by Catherine Arjet
assistant arts & life editor
Title EP—Meghan Trainor
This summer, 20-year-old Meghan Trainor made waves with her single “All About that Bass,” a catchy pop song that encourages girls of all sizes (but especially bigger girls) to love their bodies. On Sept. 9, Trainor released an EP titled simply “Title.. Along with “All About that Bass,” Title includes three other songs, all featuring 1950s doo-wop influences. The upbeat “Dear Future Husband” and the title song “Title” both mirror the self-empowerment messages Trainor explores in “All About that Bass.”
On Sept. 2, Maroon 5 dropped its fifth album, aptly titled V. This album features all the band’s trademarks: upbeat danceable songs, dramatic ballads (though none as emotional or interesting as “She Will Be Loved” off Songs About Jane) and of course, lead singer Adam Levine’s impossibly high vocals. While the singles released so far stick to the pop-influenced precedent set by the band’s last album, Overexposed, this album’s tracks have a more 1980s sound. All the songs on V are decent songs, but only a few really leave an impression and none come close to Maroon 5’s first album, Songs About Jane. With this album, you can truly see how the band has left its alternative roots for a more Top 40-geared approach.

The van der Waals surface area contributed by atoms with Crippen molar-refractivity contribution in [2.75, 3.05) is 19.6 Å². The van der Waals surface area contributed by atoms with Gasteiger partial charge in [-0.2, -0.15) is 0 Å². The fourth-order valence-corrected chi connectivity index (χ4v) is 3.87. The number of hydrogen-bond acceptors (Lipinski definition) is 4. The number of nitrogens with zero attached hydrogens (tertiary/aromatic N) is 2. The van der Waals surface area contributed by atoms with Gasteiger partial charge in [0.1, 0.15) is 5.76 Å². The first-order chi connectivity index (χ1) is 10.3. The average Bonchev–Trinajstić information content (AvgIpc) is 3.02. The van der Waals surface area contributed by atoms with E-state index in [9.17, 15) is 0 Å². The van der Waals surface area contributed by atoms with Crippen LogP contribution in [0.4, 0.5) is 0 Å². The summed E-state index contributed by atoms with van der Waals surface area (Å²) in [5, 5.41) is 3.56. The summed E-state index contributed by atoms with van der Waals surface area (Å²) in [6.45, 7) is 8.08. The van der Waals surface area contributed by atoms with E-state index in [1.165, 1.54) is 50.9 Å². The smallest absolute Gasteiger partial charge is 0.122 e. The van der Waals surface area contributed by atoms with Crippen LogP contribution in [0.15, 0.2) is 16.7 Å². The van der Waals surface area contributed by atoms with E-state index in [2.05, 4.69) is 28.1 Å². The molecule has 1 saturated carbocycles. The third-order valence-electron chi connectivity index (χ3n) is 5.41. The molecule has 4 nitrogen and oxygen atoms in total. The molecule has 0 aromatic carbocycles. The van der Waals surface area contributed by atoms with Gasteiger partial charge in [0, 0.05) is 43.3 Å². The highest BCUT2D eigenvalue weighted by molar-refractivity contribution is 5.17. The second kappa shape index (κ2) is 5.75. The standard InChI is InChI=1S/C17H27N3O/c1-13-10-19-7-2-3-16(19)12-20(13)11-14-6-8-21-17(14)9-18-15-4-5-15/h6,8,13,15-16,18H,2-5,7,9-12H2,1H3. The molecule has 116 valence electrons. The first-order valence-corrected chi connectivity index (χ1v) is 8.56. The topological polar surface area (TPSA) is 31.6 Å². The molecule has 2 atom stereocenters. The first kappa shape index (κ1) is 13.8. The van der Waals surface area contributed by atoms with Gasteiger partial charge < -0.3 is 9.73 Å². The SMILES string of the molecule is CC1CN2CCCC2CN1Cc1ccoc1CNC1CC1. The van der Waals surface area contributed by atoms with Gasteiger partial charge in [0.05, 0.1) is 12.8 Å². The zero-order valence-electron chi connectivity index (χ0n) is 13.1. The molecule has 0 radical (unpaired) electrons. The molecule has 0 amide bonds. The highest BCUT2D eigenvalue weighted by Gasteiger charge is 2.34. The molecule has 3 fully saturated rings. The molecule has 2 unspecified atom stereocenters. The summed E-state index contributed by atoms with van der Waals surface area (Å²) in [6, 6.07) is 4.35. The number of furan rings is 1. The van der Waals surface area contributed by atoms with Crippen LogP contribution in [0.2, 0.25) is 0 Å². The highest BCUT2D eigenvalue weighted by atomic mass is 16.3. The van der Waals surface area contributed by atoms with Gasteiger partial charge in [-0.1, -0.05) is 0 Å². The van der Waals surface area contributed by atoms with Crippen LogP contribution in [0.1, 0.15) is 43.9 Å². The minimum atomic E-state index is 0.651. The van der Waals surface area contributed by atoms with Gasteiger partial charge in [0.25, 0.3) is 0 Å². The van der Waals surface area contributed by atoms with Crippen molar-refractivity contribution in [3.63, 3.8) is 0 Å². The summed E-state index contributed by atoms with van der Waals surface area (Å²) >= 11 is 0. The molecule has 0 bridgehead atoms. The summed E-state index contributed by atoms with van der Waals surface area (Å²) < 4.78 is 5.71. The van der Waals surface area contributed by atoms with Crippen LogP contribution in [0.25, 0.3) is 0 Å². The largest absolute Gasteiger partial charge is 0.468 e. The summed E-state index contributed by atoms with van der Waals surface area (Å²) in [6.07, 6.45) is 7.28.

Crush Songs—Karen O
Karen O, lead singer of the indie rock band the Yeah Yeah Yeahs, has just dropped her first solo album: Crush Songs. The album has a sort of ethereal quality to it—O sings huskily, almost whispering, and most songs feature O’s vocals with only a faint guitar, ukulele or tambourine for accompaniment. Almost all of Crush Songs’ 15 songs have the same slow, gentle, almost dream-like quality to them (with songs such as “Native Korean Rock” standing out from the rest). This isn’t necessarily a bad thing, because these qualities work for O’s voice. But if you’re looking for variety, you’re not going to find it in Crush Songs.